Here we are friends, presumably some sort of new low that the Calgary Flames have sunk to. It’s not pretty, it’s not fun, and it’s certainly not the end of the world – though the intrepid nature of sportswriters looking to find any opportunity to strike it rich with fervent hyperbole in a super-reactionary world of sports fans would like you to believe so.
Don’t worry though, there is some hyperbole here.
That said, we can all believe with varying degrees of certainty that the season that we’re witnessing now probably could have started better based on things said in the offseason. So how do you right the wrongs? How do you turn this around?
Glen Gulutzan – An Enigma Wrapped in a Suit
Strictly from a personal standpoint in the summer, I was hesitant, but welcoming to Glen Gulutzan as head coach. At the time of the hiring everything was said that seemed to fall perfectly into the ears of fans. A commitment to being a puck possession team (something that they’ve tried to adhere to), that they would play a different style (certainly true to varied degrees), and that this would be a new Calgary Flames team.
Not only that but the book on this guy screamed, “Hey, maybe this will work out? Maybe something new is a good thing!“
But at the moment – strictly as a fan and strictly from a personal perspective – it feels like the doing of a snake oil salesman, doesn’t it? This isn’t appearing to be what was sold, right? Not every bend becomes a break, but many bends this team has had have resulted in breaks.
Player usage, but primarily player evaluation is an obvious one. Why Alex Chiasson on the top line? Why specific defensive pairings with specific forward lines? How come Nicklas Grossmann played as many games as he did? Why are the defense not carrying the puck through the neutral zone? Etc., etc., etc.
There is little questioning of these things. Most of which are honest questions that need honest answers.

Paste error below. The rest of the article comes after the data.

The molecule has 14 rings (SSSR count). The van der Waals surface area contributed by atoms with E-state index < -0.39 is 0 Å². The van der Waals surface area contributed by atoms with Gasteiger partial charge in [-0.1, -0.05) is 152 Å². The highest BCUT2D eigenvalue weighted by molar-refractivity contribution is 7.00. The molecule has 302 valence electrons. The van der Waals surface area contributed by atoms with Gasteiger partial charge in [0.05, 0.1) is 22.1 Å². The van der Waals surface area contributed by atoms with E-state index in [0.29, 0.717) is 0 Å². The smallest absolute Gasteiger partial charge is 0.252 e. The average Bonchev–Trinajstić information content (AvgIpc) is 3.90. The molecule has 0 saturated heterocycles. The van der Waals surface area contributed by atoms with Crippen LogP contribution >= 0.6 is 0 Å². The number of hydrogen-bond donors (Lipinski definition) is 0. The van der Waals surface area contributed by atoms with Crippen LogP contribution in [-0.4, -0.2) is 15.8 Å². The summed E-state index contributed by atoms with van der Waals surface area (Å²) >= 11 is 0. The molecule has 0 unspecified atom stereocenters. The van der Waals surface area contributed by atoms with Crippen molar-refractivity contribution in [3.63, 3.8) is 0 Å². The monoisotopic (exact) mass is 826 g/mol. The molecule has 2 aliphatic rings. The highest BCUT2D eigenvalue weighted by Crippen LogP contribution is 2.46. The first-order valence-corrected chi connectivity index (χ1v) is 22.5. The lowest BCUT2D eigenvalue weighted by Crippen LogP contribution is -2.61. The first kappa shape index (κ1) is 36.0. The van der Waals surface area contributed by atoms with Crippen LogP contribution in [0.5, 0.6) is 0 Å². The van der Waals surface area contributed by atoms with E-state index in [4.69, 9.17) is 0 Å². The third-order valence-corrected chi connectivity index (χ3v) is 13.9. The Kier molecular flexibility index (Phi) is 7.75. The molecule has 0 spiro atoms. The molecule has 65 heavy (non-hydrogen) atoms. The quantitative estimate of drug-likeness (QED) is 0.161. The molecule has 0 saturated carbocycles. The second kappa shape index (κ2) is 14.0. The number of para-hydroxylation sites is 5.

Demanding that Gulutuzan be fired doesn’t guarantee anything. Demanding the return of Bob Hartley, a purely asinine attempt at capturing PDO magic in a bottle from 2014-15 isn’t going to help because that’s the past. The point here is this: it’s easy to believe things won’t get better when everything around your favourite team seems to suck.
However, we’re approaching the 20 games played mark which is usually a good indicator [at times] of things to come. Some teams do – anecdotally at least – take roughly that long to adapt to a new coach, new system, the shedding of old behaviors, and the adoption of new concepts. But unless this team magically wakes up and does what a lot of folks think they’re capable of doing then fans may be in for a long season.
Just keep in mind that rash, illogical, and questionable decision making will impact this team’s existing window to improve and start to compete. If Gulutzan were to be fired hypothetically, who do you replace him with? The last thing this franchise needs is an Oilers-esque era of coaching where a new coach is inserted every season or so until a fit is finally found.
Chiapet? Chainsaw? Chia-eh-san? Who Cares Anymore.
Alex Chiasson can seemingly do no wrong in the eyes of Gulutzan. He was rewarded with 19:33 of ice time, 3:14 of that gifted on the Dave Cameron’s Brexit-esque power play. Even if he finished the night with an impressive 70.97% CF at 5v5 riding shotgun to a slowly reawakening Johnny Gaudreau and despondent Sean Monahan he isn’t the right fit there.
The question that should be asked – not specific to Chiasson’s outputs and measurable results – is this: does he provide any actual value to the game, in his current usage that another forward could do, but better? It’s easy to draw attention to little things here and there, but this shift is an honest to god representation of his season so far: